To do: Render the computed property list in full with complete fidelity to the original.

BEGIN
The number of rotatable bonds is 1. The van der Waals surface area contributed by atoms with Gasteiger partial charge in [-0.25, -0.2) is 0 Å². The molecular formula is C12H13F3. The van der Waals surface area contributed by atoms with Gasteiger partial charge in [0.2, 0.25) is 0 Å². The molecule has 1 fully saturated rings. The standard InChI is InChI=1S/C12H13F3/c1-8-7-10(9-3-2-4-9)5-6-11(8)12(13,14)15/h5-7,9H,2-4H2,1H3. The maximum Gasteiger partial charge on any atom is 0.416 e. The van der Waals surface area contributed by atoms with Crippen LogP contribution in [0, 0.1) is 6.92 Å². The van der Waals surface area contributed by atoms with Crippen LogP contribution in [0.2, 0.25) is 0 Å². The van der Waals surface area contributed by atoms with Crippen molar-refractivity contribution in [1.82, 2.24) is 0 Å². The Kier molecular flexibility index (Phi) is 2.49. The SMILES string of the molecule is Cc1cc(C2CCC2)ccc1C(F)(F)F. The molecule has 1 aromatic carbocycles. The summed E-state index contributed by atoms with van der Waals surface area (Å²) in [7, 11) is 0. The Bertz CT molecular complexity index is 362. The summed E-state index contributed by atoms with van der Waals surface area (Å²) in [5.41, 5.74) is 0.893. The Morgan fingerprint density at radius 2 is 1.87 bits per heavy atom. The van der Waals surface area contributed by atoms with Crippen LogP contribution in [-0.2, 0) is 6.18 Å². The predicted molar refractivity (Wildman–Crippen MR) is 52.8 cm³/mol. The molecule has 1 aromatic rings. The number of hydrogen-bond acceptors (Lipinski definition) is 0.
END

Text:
The number of rotatable bonds is 1. The van der Waals surface area contributed by atoms with Gasteiger partial charge in [-0.25, -0.2) is 0 Å². The molecular formula is C12H13F3. The van der Waals surface area contributed by atoms with Gasteiger partial charge in [0.2, 0.25) is 0 Å². The molecule has 1 fully saturated rings. The standard InChI is InChI=1S/C12H13F3/c1-8-7-10(9-3-2-4-9)5-6-11(8)12(13,14)15/h5-7,9H,2-4H2,1H3. The maximum Gasteiger partial charge on any atom is 0.416 e. The van der Waals surface area contributed by atoms with Crippen LogP contribution in [0, 0.1) is 6.92 Å². The van der Waals surface area contributed by atoms with Crippen LogP contribution in [0.2, 0.25) is 0 Å². The van der Waals surface area contributed by atoms with Crippen molar-refractivity contribution in [1.82, 2.24) is 0 Å². The Kier molecular flexibility index (Phi) is 2.49. The SMILES string of the molecule is Cc1cc(C2CCC2)ccc1C(F)(F)F. The molecule has 1 aromatic carbocycles. The summed E-state index contributed by atoms with van der Waals surface area (Å²) in [7, 11) is 0. The Bertz CT molecular complexity index is 362. The summed E-state index contributed by atoms with van der Waals surface area (Å²) in [5.41, 5.74) is 0.893. The Morgan fingerprint density at radius 2 is 1.87 bits per heavy atom. The van der Waals surface area contributed by atoms with Crippen LogP contribution in [-0.2, 0) is 6.18 Å². The predicted molar refractivity (Wildman–Crippen MR) is 52.8 cm³/mol. The molecule has 1 aromatic rings. The number of hydrogen-bond acceptors (Lipinski definition) is 0.